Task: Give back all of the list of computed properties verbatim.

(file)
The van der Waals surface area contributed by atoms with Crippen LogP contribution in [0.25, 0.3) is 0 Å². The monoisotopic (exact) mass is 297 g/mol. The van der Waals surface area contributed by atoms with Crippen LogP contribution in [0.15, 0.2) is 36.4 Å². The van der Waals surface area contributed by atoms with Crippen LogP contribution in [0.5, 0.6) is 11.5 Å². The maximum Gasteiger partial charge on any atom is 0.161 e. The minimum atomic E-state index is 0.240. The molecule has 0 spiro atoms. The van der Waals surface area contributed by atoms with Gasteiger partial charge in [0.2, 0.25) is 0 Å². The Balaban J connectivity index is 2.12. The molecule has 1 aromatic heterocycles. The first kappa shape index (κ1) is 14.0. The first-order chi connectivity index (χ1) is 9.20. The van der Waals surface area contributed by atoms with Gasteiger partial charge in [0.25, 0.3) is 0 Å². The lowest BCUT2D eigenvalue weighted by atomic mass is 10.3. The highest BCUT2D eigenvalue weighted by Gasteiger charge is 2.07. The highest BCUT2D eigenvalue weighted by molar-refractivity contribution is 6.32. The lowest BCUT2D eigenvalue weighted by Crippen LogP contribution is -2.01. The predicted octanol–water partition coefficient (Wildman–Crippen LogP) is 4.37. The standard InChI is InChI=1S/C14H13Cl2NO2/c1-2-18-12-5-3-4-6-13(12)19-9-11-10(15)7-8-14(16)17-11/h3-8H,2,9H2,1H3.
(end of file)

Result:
The van der Waals surface area contributed by atoms with Crippen LogP contribution in [0.25, 0.3) is 0 Å². The monoisotopic (exact) mass is 297 g/mol. The van der Waals surface area contributed by atoms with Crippen LogP contribution in [0.15, 0.2) is 36.4 Å². The van der Waals surface area contributed by atoms with Crippen LogP contribution in [0.5, 0.6) is 11.5 Å². The maximum Gasteiger partial charge on any atom is 0.161 e. The minimum atomic E-state index is 0.240. The molecule has 0 spiro atoms. The van der Waals surface area contributed by atoms with Gasteiger partial charge in [0.2, 0.25) is 0 Å². The Balaban J connectivity index is 2.12. The molecule has 1 aromatic heterocycles. The first kappa shape index (κ1) is 14.0. The first-order chi connectivity index (χ1) is 9.20. The van der Waals surface area contributed by atoms with Gasteiger partial charge in [0.25, 0.3) is 0 Å². The lowest BCUT2D eigenvalue weighted by atomic mass is 10.3. The highest BCUT2D eigenvalue weighted by Gasteiger charge is 2.07. The highest BCUT2D eigenvalue weighted by molar-refractivity contribution is 6.32. The lowest BCUT2D eigenvalue weighted by Crippen LogP contribution is -2.01. The predicted octanol–water partition coefficient (Wildman–Crippen LogP) is 4.37. The standard InChI is InChI=1S/C14H13Cl2NO2/c1-2-18-12-5-3-4-6-13(12)19-9-11-10(15)7-8-14(16)17-11/h3-8H,2,9H2,1H3.